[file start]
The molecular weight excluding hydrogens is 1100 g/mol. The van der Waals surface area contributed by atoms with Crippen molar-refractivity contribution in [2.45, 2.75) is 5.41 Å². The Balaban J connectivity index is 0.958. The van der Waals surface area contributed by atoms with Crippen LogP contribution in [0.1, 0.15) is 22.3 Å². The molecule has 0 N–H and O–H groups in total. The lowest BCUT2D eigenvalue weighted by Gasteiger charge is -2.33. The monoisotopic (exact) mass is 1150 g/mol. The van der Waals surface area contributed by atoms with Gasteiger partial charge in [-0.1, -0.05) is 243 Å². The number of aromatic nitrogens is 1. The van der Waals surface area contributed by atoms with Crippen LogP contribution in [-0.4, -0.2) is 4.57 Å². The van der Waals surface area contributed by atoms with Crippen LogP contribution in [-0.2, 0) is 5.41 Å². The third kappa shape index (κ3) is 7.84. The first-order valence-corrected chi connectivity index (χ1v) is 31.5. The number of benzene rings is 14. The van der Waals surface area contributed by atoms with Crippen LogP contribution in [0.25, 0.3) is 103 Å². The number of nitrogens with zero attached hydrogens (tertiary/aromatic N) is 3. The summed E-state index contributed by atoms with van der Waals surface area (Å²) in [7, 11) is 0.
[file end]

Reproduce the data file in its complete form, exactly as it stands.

The molecular weight excluding hydrogens is 1100 g/mol. The van der Waals surface area contributed by atoms with Crippen molar-refractivity contribution in [2.45, 2.75) is 5.41 Å². The Balaban J connectivity index is 0.958. The van der Waals surface area contributed by atoms with Crippen LogP contribution in [0.1, 0.15) is 22.3 Å². The molecule has 0 N–H and O–H groups in total. The lowest BCUT2D eigenvalue weighted by Gasteiger charge is -2.33. The monoisotopic (exact) mass is 1150 g/mol. The van der Waals surface area contributed by atoms with Gasteiger partial charge in [-0.1, -0.05) is 243 Å². The number of aromatic nitrogens is 1. The van der Waals surface area contributed by atoms with Crippen LogP contribution in [-0.4, -0.2) is 4.57 Å². The van der Waals surface area contributed by atoms with Crippen LogP contribution in [-0.2, 0) is 5.41 Å². The third kappa shape index (κ3) is 7.84. The first-order valence-corrected chi connectivity index (χ1v) is 31.5. The number of benzene rings is 14. The van der Waals surface area contributed by atoms with Crippen LogP contribution in [0.25, 0.3) is 103 Å². The number of nitrogens with zero attached hydrogens (tertiary/aromatic N) is 3. The summed E-state index contributed by atoms with van der Waals surface area (Å²) in [7, 11) is 0.